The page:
One year after the death of RBG: Still Fighting to Uphold the Right to Control our Own Body



Ale Lewis '23, Editor-in-Chief

On September 18, 2020, feminist hero Ruth Bader Ginsburg died from cancer at 87.  Progressive for her time, Ginsburg resisted social norms and tirelessly fought for women’s rights, reproductive rights, and voting rights.  Ginsburg made the world a better place.  

As Cessa Lewis ‘23 said the night of her death, “Ginsburg moved the ball forward for gender equality and human rights, but we’re not at the finish line yet.”  Her statement rings true today.  

In this country, where women remain dramatically underrepresented in the halls of power, a near-total abortion ban took effect in Texas.  A federal judge temporarily prohibited the state from implementing the law through a preliminary injunction, however, the law can continue, for the time being, the 5th Circuit Court of Appeals said Friday, October 8th.  

Under Texas law, abortion is barred once cardiac activity can be detected in the embryo.  This occurs around the sixth week of pregnancy before most women know that they are pregnant.  Texas law does not make an exception for incest or rape.  

The Texas bill bars state officials from enforcing the abortion law.  Instead, the Texas measure deputizes private citizens to sue anyone who performs an abortion or “aids and abets” a procedure.  Accusers who have no connection to the patient or the clinic may sue and recover legal fees, as well as $10,000 if they win. 

As we write this, Roe vs Wade is in peril. The new court has six people who don’t believe women should have control over their bodies and have the power to overturn the law. 

In response to restrictive abortion legislation in Texas, marches and rallies were organized across the country to support women’s reproductive rights.

650 marches were held nationwide on Sunday, October 2.  One of which was in Wilton, organized by a group of Wilton High School students.  Eighty women, men, and children chanted as they walked with signs from Trackside Teen Center along Route 7, through Wilton Center, and to Town Hall.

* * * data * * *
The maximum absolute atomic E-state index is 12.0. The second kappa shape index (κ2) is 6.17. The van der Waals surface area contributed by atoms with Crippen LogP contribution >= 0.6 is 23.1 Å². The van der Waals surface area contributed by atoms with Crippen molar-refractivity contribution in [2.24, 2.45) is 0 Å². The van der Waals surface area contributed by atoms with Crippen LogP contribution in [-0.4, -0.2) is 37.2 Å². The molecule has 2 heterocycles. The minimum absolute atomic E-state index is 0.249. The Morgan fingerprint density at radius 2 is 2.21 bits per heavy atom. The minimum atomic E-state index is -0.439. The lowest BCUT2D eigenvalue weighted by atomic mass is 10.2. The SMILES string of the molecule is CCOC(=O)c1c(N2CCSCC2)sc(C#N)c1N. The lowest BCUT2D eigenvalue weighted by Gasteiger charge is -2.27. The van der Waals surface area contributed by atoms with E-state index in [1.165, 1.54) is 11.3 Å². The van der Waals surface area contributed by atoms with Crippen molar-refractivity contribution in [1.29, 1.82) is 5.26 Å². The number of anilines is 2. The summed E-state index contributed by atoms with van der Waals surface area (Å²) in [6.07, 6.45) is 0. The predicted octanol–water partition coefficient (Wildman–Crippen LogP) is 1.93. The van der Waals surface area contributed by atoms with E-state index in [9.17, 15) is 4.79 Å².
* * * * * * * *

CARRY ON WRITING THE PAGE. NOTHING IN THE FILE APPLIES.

The St. Luke’s Feminism Club joined the Wilton March.  We held signs that read, “The courts don’t decide our destiny, we do,” “Abortion is healthcare,” and “Our body our choice.” 

We also chanted a variety of slogans of the feminist movement,  “Hey, hey!  Ho, ho! Texas law has got to go!” 

As we walked on the sidewalk next to the energetic and lively road, cars honked in support and held up thumbs up to show their alliance with our message.  Feminists were in all different kinds of cars… “some of them had kids in the back seat, and some of them had American flags and hula girls on their dashboard.” With the encouragement and cheering from strangers, everyone marching raised their voices, smiled bigger, and subconsciously united together under a common desire to implement change.  

Founder of the Feminism Club, Cessa Lewis ‘23, said that the march lifted her spirits and showed her that we are not alone in the fight.  

“The March in Wilton was organized by teenagers, and I felt empowered chanting and holding my sign up high. I remember why America is so special. I’m reminded of its potential. Don’t lose hope! Let’s change this!”   

The march’s bakesale coordinator described why the march is important to her and what it all means:

“We live in a country where we have the right to get an abortion without fear. This has recently changed with the new Texas law that has made women everywhere scared. Today was a really important day to see everyone come out and march for our rights again. It is crazy to hear that all over the country women are marching for rights that we should have every day without fear. I definitely think that we made an impact at our rally today in Wilton.”

If Roe vs. Wade is overturned, it will put our country in line with the most restrictive countries. This isn’t about abortion. This is about jeopardizing the lives and futures of over 50% of our population.  We stand for accessible, affordable, and attainable abortions for every woman. Feminism is about more choices, not fewer.